In the novel To Kill a Mockingbird, what are some adjectives to describe the characters of Atticus, Jem, and Calpurnia.*Provide quotes to support...

In the novel To Kill a Mockingbird, what are some adjectives to describe the characters of Atticus, Jem, and Calpurnia?

Please provide quotes to support the adjectives and choose one adjective to describe all three characters.

Expert Answers
gmuss25 eNotes educator| Certified Educator

Genuine: Jem, Atticus, and Calpurnia are all genuine individuals. They are honest with each other and try their best to help others throughout the novel. Jem looks up to his father, and Atticus teaches his son many important life lessons. Atticus defends Calpurnia's character when Aunt Alexandra suggests that he fire Cal, and Calpurnia looks after Atticus' children as if she was their mother. All three characters support each other and express genuine interest and care for one another throughout To Kill a Mockingbird.

Loyal: Jem is fiercely loyal to his father, Atticus. Jem reveres Atticus and risks danger to make sure his father is safe. In Chapter 15, Atticus is surrounded outside of the Maycomb jailhouse by a drunken mob who wants to lynch Tom Robinson. Jem, Scout, and Dill follow Atticus to the jailhouse, and when Scout runs out to see her father, Jem is close behind. Atticus tells Jem to go home and take Scout and Dill with him. Scout comments on Jem's reaction to his father's directive to leave by saying,

"Jem shook his head. Atticus's fists went to his hips, so did Jem's, and as they faced each other I could see little resemblance between them: Jem's soft brown hair and eyes, his oval face and snug-fitting ears were out mother's, contrasting oddly with Atticus's graying black hair and square-cut features, but they were somehow alike. Mutual defiance made them alike" (Lee 203).

Jem displays his loyalty to his father by refusing to leave Atticus in a dangerous situation. Despite Atticus' directives to "go home," Jem stands in defiance because he will not leave his father's side.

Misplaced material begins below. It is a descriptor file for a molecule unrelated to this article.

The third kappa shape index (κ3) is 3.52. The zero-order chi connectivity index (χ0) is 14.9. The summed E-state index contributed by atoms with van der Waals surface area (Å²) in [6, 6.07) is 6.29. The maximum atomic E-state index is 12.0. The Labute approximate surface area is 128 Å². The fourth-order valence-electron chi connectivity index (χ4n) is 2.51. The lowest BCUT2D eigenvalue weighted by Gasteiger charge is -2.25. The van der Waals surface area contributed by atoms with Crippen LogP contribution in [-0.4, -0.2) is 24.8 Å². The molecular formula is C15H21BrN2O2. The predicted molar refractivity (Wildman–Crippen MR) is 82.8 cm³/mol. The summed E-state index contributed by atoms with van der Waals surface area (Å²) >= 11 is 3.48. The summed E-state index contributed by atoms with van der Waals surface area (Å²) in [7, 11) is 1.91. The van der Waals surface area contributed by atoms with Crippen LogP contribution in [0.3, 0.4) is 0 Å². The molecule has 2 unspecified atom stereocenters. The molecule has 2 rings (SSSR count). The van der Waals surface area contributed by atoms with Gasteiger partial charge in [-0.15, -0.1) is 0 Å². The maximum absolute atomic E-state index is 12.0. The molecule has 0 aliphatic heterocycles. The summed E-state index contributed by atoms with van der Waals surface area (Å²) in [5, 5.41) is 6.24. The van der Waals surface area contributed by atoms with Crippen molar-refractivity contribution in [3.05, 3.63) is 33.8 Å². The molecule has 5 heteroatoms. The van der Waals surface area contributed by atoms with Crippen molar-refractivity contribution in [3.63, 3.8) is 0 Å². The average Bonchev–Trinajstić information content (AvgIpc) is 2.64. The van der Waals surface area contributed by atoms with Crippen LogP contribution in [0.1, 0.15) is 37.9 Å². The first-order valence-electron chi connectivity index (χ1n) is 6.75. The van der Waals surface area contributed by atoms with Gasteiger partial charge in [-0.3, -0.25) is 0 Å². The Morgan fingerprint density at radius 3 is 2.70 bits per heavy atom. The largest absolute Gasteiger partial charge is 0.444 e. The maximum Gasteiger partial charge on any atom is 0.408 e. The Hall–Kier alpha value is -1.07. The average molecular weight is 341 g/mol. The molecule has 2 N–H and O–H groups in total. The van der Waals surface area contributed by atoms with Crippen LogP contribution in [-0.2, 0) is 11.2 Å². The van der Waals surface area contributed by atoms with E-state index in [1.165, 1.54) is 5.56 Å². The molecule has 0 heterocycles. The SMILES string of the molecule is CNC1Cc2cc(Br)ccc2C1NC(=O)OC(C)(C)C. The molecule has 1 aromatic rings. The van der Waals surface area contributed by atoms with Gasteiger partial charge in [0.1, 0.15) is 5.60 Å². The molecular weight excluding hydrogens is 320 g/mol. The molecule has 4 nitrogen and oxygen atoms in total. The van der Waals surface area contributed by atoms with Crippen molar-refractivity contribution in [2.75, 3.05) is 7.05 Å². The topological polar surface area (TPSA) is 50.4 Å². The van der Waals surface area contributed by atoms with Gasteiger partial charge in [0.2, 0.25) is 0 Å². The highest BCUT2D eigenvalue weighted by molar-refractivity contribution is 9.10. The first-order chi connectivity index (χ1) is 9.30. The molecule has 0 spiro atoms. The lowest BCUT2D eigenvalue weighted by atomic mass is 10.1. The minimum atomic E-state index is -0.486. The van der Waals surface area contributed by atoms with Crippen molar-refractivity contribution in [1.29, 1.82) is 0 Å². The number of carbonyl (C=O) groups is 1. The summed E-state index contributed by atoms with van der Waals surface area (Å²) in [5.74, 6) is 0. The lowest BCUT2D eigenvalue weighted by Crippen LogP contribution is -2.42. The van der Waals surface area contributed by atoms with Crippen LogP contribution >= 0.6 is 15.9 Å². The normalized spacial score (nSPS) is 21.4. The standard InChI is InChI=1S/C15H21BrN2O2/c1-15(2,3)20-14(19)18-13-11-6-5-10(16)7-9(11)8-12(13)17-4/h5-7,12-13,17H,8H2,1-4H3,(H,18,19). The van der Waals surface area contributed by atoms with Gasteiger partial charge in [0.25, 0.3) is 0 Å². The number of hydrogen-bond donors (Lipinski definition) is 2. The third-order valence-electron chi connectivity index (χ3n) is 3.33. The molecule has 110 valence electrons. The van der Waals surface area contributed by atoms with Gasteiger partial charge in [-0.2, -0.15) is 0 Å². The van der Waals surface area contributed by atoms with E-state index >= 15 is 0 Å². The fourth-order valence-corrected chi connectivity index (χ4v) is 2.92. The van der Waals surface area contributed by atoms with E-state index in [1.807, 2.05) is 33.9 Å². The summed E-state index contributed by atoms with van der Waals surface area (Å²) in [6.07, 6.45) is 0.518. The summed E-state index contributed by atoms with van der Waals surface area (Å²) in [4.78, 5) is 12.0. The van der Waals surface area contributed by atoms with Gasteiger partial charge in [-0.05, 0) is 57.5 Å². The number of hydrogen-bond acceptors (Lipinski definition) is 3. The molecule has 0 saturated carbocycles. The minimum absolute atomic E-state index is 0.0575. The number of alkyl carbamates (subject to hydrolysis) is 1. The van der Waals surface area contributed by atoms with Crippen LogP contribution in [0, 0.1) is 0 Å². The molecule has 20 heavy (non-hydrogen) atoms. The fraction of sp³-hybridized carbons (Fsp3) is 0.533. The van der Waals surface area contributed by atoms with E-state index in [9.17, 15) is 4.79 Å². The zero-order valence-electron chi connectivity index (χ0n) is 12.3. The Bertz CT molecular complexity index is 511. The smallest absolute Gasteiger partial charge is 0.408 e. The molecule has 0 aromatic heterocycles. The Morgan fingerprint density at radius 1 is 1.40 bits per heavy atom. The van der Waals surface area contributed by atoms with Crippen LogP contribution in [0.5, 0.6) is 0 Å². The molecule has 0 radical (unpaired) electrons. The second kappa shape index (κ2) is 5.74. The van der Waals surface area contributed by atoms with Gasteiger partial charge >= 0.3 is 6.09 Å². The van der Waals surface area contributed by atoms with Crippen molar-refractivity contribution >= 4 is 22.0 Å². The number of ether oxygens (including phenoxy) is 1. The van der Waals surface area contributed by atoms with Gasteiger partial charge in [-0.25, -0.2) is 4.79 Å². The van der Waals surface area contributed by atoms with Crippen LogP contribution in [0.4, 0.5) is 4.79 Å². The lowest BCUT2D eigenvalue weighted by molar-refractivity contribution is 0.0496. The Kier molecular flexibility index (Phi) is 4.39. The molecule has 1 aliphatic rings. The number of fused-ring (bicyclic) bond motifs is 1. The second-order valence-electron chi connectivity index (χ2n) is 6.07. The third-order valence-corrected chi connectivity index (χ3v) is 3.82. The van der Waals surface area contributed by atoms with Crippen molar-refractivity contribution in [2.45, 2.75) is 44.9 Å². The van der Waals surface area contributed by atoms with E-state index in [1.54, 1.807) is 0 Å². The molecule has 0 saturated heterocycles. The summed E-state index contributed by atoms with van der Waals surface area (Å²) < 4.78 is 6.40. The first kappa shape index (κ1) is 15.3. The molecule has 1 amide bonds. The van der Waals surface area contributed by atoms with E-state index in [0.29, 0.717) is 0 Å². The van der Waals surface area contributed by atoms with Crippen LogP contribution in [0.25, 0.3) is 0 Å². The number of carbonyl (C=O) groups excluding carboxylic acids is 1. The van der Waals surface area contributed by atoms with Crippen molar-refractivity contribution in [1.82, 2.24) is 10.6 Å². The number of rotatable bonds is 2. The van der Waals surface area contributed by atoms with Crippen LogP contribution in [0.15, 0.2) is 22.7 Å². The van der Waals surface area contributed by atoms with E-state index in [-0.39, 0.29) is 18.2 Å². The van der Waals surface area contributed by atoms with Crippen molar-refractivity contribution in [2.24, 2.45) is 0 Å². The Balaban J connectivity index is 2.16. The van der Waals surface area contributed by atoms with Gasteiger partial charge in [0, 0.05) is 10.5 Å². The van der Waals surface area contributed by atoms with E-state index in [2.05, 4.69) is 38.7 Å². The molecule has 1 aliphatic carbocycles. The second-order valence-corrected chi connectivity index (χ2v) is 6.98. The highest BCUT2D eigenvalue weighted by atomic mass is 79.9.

Tolerant: Atticus is the novel's morally upright character, and one of his predominant character traits is that of tolerance. Instead of reacting out of anger to racist remarks and various insults, he keeps his cool and displays tolerance. In Chapter 11, Atticus encourages his children not to let Mrs. Dubose's comments bother them and to act respectfully no matter what she says. Atticus says,

"She's an old lady and she's ill. You just hold your head high and be a gentleman. Whatever she says to you, it's your job not to let her make you mad" (Lee 133).

Instead of telling his children that Mrs. Dubose is an ignorant racist, he tells them that it is not her fault and encourages them to exercise tolerance.

Accomplished: Calpurnia is the Finch's African American cook. In Chapter 12, she takes Jem and Scout to her church and the children find out several interesting facts about Calpurnia's life. Jem is awestruck when he finds out that Calpurnia taught her son how to read from the challenging book Blackstone's Commentaries. After Scout hears Calpurnia speak to her fellow community members, she says,

"That Calpurnia led a modest double life never dawned on me. The idea that she had a separate existence outside our household was a novel one, to say nothing of her having command of two languages" (Lee 167).

Calpurnia had the unique ability to read and write, which was uncommon for African Americans living in the Deep South during the 1930s. Calpurnia was also respected throughout her community and was able to converse with both black and white members of Maycomb with relative ease.

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To Kill a Mockingbird

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